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Phosphorescent Zinc Probe for Reversible Turn-On Detection with Bathochromically Shifted Emission

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journal contribution
posted on 19.10.2015, 00:00 by Seung Yeon Ryu, Mijoung Huh, Youngmin You, Wonwoo Nam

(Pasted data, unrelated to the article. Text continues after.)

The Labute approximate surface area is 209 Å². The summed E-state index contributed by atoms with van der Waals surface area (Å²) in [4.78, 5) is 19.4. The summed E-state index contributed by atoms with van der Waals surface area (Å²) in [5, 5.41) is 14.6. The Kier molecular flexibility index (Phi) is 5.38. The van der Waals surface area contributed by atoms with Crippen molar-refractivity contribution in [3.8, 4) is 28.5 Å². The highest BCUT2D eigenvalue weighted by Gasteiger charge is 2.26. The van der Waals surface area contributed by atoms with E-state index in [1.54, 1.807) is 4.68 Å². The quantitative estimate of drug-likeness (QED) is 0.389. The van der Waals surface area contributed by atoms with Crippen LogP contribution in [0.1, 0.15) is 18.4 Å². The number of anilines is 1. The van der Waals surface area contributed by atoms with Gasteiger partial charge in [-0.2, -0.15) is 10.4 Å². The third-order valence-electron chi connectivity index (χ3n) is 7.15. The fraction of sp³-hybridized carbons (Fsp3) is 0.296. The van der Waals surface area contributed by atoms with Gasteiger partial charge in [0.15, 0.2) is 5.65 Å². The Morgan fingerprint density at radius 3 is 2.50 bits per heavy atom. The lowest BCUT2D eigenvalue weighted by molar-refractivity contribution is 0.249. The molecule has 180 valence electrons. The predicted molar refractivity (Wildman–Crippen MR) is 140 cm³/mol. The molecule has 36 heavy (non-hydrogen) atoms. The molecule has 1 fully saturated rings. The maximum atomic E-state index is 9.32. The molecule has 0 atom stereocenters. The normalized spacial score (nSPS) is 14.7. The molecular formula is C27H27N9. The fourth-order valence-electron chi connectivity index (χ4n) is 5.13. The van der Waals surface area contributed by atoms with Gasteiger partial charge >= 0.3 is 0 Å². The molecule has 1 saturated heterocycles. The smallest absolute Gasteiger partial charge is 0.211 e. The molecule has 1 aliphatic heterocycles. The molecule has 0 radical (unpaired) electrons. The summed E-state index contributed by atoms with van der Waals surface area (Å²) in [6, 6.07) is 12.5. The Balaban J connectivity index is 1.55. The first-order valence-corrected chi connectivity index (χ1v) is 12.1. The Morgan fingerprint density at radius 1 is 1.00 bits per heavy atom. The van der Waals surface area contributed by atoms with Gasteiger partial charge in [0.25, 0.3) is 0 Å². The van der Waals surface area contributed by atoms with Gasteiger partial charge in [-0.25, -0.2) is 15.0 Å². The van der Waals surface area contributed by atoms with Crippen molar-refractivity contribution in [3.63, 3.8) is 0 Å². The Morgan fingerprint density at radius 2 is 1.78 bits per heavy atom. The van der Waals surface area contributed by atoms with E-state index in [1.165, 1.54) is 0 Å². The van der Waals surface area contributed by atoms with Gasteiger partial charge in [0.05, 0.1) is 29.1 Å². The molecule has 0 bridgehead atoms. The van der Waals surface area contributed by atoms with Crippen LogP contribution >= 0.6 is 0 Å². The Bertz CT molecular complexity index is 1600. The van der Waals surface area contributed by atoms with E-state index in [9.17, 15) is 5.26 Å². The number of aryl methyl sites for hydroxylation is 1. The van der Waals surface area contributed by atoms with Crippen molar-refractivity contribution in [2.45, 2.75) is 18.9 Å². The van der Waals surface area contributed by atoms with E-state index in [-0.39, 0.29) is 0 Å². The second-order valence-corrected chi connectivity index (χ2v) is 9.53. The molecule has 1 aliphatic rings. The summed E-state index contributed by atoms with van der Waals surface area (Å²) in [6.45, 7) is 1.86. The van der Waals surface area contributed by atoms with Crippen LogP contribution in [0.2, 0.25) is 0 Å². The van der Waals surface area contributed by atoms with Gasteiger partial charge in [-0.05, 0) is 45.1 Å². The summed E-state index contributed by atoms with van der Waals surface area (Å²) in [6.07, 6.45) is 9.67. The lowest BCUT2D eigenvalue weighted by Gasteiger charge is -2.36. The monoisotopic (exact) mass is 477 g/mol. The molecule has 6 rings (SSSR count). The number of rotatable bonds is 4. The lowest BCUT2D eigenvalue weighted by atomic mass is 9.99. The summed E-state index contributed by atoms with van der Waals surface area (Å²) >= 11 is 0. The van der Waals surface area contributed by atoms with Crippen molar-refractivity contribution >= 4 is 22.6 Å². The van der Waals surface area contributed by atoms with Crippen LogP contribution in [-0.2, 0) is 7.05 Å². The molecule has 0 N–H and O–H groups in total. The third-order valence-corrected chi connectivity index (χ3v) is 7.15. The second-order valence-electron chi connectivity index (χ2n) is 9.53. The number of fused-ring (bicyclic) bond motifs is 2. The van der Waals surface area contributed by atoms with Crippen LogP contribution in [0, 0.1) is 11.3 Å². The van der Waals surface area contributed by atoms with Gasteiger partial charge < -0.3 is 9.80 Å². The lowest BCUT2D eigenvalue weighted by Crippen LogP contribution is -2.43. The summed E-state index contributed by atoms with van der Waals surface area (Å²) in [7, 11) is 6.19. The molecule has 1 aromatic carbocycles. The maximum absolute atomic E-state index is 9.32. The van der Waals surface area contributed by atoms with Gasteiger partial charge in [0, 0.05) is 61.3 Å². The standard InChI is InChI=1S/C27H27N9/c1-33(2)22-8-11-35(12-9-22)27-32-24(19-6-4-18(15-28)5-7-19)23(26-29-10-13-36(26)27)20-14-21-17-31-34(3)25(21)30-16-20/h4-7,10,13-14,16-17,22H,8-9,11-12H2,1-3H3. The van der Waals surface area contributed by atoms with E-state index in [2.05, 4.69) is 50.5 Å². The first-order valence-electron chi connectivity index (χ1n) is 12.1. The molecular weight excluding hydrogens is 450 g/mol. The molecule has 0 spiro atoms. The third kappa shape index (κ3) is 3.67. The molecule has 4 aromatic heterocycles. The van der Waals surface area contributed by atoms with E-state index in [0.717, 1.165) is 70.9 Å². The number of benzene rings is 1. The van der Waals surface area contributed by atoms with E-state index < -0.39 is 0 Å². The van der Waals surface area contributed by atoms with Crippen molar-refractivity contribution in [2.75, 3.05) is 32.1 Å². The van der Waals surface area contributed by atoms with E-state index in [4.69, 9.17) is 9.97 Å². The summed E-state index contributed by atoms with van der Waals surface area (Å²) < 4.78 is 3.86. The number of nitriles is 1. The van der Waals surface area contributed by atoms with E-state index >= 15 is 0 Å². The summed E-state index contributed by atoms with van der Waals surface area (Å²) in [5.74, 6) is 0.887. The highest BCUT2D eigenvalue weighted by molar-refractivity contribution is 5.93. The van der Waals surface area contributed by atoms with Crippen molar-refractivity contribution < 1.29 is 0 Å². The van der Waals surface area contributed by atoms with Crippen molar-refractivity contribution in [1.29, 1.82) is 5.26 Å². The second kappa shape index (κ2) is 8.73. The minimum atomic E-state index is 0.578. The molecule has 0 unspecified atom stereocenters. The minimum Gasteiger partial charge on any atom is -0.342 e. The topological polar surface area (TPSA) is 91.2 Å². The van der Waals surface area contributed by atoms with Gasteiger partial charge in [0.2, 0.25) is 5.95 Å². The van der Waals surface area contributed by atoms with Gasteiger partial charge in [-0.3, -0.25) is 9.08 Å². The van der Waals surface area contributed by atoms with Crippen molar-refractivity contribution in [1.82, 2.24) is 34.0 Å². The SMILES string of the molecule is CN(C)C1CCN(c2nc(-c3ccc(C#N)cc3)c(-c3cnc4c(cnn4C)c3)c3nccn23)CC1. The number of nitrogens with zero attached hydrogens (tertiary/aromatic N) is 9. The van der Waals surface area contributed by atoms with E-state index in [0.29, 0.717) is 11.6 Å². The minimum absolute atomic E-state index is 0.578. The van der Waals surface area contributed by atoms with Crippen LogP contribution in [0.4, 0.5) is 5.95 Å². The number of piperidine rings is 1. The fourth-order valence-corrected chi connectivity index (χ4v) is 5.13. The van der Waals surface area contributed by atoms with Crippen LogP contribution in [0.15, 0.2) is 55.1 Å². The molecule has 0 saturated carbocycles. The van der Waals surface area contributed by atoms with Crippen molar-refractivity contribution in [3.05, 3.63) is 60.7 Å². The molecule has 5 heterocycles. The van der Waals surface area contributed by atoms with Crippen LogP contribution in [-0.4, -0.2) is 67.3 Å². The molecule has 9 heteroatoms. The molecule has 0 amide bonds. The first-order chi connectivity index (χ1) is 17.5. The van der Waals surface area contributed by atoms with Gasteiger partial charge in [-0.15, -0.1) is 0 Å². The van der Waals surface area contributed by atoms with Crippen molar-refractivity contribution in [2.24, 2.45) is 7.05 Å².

Phosphorescent molecules are attractive complements to fluorescent compounds for bioimaging. Time-gated acquisition of the long-lived phosphorescence signals provides an effective means to eliminate unwanted background noises due to short-lived autofluorescence. We have previously investigated the molecular principles governing modulation of photoinduced electron transfer in phosphorescence zinc probes that were based on biscyclometalated Ir­(III) complexes (Woo, H. et al. J. Am. Chem. Soc. 2013, 135, 4771–4787). The studies established that phosphorescence turn-on responses would be attainable for Ir­(III) complexes with high triplet-state energies. This sets an upper limit to an emission wavelength, restricting the development of red- or near-IR-phosphorescence turn-on probes. To address this challenge, we designed and synthesized a new phosphorescent probe having an electron-deficient 2-(2-pyridyl)­pyrazine diimine ligand tethering a di­(2-picolyl)­amine (DPA) zinc receptor. This ligand control led to red phosphorescence emission (λems = 596 nm), with an excited-state reduction potential (E*red) retained as high as 1.44 V versus standard calomel electrode (SCE). The E*red value was more positive than the ground-state oxidation potential of DPA (1.05 V vs SCE), permitting an occurrence of photoinduced electron transfer at a rate of 2 × 107 s–1. Zinc binding at DPA abolished the electron transfer to produce phosphorescence turn-on signaling. The probe was capable of detecting zinc ions selectively over other competing biological metal ions in aqueous buffer solutions (pH 7.4, 20 mM piperazine-N,N′-bis­(2-ethanesulfonic aid)) with the zinc dissociation constant of 109 pM. Finally, bioimaging utility of the probe has been successfully demonstrated by visualizing exogenously supplied zinc ions in live HeLa cells. The research described in this paper demonstrates that judicious ligand control enables retention of turn-on responses in the low-energy phosphorescence region.